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Authenticity50 uses Supima cotton grown in California to make their Signature Sheets. The cotton is processed into yarn and is woven into fabric in Georgia and finished in South Carolina. Then it is taken to Pennsylvania to be cut and sewn. The sheets offer the traditional crisp feel of a percale weave, and because of the long fiber staple in Supima cotton they will last a long time and become softer with each wash.
The sheets feature a 250 thread count and each set includes one flat sheet, one fitted sheet, and either one or two envelope-style pillowcases. This type of pillowcase enclosure keeps the pillow from sliding out of the pillowcase over the course of the night. The fitted sheet features heavy duty elastic around the entire perimeter and fits mattresses up to 14 inches deep.
The Signature Sheets are available in sizes ranging from twin to California king and in two colors: white and Carolina grey. Authenticity50 offers free shipping and returns and backs the sheets with a 100-night sleep trial.
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The Thomas Lee Cotton Percale Sheet Set is an excellent pick if you don’t mind spending a little extra on new bedding. While this collection is fairly expensive, it also delivers excellent durability and performance thanks to its 100 percent Supima cotton construction. Supima is a subcategory of Pima cotton that is grown in the United States. Like its Peruvian counterpart, Supima is an extra-long staple variety that holds up exceptionally well and provides consistent breathability. This collection is highly sustainable, too. Thomas Lee products are manufactured using wind power, recycled rainwater, and other renewable resources in order to maintain a low footprint.
These sheets are highly absorbent. In addition to keeping you cool, they’ll also wick moisture away from your body to keep your dry and comfortable, especially during hotter times of the year. As the fitted sheet has a pocket depth of 18 inches, the set will be compatible with the vast majority of mattresses sold today, including most high-profile and pillow-top models. The Cotton Percale Sheet Set can be washed and dried in any household machine, as well.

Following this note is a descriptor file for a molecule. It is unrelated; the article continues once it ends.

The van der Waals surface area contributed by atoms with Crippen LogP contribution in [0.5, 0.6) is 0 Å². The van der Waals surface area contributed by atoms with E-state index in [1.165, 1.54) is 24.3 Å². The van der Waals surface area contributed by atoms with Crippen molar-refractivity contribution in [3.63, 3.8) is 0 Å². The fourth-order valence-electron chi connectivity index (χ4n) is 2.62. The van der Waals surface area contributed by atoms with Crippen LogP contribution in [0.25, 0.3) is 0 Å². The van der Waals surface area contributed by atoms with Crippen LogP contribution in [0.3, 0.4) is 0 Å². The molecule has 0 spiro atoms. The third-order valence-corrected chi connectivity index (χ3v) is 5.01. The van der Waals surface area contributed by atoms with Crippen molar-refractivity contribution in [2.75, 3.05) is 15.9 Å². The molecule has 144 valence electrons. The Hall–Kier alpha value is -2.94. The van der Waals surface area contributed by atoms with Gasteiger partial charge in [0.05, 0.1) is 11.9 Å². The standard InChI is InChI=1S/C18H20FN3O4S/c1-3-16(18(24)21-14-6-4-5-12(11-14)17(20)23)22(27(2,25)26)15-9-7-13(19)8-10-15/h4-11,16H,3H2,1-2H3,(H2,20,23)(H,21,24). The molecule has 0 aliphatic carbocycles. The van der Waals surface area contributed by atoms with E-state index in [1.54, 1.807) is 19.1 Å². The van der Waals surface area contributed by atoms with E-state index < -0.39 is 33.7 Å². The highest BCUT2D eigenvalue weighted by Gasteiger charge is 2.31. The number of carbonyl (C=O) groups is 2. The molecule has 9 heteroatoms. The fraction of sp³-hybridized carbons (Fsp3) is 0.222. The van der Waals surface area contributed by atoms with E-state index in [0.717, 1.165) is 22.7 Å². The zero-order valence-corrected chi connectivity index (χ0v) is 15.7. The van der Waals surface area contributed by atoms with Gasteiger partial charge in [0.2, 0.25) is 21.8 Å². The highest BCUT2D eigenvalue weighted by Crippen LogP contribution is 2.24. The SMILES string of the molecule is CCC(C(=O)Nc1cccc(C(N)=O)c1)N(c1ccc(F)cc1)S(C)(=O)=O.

Thomas Lee provides free shipping to customers in all 50 states for orders that exceed $200. The company also accepts unused returns within 30 days of your original purchase.
Each woven fabric consists of vertical threads known as warps and horizontal threads known as wefts. For percale, the wefts pass – or “float” – over the warps in a one-by-one pattern, forming a grid shape that leaves the material with a crisp hand-feel that will gradually soften over time. Percale’s tight structure requires fewer threads than other weaves, so its thread counts are generally lower and the fabric is relatively lightweight. This sets percale apart from other weaving techniques such as sateen and twill.
The minimum thread count for percale is 180, but most percale sets fall in the 200 to 300 thread count range. The average set of percale cotton sheets will cost between $70 and $150, but some high-quality sets have lower sticker prices. In the guide below, we’ll discuss how percale is made, key differences between percale and sateen, and what to look for when shopping for a new percale sheet set.
Like percale, sateen is a weave commonly used for sheets and pillowcases. In the table below, we’ll outline the key differences between these two weave types.
|Weave||The weft floats over and under one warp at a time to create a tight, grid-shaped pattern.||The weft thread floats under three warp threads for each one it floats over, resulting in a looser weave.|
|Material||The percale weave can be used for cotton, as well as synthetic fabrics like polyester and rayon from bamboo.||Sateen is primarily used for cotton, as well, but may also be used with polyester and rayon from bamboo.|
|Feel||The tight weave gives percale an initially crisp feel that many compare to men’s shirting material, but it will soften with use. Percale is also very lightweight and breathable since it requires fewer threads.||Sateen is smooth and silky-soft when new. Over time, sateen will become softer and drapier. Since the thread count is higher, sateen is usually heavier than percale and also not as breathable.|
|Thread Count||The minimum thread count for percale is 180, but the optimal range for this material is 200 to 300.||The ideal thread count for sateen sheets is 300 to 600. The looser weave requires more threads to hold the fabric together.|